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Daughters caring for parents 'are more prone to depression'

Daughters caring for parents 'are more prone to depression'
7th June 2010

Adult daughters providing care for a parent recovering from a stroke are more prone to depression than adult sons are, it is claimed.

Speaking to the Canadian Stroke Congress, masters candidate at the University of Toronto Marina Bastawrous said caring for stroke patients can highlight both the strengths and the weaknesses within a family unit.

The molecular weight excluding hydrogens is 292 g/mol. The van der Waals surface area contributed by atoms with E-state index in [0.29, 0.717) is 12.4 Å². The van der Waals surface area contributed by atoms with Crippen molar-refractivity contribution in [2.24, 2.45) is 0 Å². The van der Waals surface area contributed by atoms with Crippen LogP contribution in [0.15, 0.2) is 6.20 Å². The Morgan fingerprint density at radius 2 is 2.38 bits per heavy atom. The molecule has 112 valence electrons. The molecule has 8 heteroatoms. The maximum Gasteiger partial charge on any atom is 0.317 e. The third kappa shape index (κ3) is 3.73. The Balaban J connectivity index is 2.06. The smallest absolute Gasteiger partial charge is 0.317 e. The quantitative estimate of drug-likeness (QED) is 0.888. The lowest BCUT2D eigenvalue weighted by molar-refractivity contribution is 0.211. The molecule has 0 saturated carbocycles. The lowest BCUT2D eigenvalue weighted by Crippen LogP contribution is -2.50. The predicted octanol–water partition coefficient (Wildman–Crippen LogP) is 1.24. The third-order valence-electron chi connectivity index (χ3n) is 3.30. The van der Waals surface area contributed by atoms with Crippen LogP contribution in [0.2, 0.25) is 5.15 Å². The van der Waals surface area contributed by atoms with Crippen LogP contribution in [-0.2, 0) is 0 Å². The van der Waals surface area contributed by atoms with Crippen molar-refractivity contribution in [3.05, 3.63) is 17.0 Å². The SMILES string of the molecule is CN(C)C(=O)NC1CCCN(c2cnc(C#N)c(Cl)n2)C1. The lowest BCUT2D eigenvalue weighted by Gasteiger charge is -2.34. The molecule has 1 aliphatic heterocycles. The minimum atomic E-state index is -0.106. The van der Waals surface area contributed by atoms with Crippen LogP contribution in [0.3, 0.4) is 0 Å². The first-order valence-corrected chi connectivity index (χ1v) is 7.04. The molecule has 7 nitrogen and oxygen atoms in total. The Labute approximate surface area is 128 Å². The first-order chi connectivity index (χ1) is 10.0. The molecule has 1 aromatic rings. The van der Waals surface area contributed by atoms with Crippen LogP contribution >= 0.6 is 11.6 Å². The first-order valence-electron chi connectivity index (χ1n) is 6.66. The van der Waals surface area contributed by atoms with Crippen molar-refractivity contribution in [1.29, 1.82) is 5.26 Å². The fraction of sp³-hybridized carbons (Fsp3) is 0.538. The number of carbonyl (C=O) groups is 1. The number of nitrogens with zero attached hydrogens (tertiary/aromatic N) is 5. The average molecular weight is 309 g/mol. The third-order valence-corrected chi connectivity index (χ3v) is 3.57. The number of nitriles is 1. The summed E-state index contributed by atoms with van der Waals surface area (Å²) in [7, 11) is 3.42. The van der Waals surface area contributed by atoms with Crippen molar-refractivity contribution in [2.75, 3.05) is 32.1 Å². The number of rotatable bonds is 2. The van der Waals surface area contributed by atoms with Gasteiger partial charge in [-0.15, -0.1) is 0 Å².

Ms Bastawrous went on to suggest that any existing strains in the parent-child relationship can be exacerbated after a stroke, with daughters particularly prone to depression as the situation deteriorates.

Reacting to the comments, Heart and Stroke Foundation of Canada spokesperson Dr Michael Hill said: "When a parent has a stroke, adult children often become their primary caregivers.

"It's important that as part of the recovery process we examine their experiences, because they are obviously vital to the ongoing care of the stroke patient."

Every five minutes someone in the UK has a stroke, according to the Stroke Association, equating to around 150,000 cases a year.

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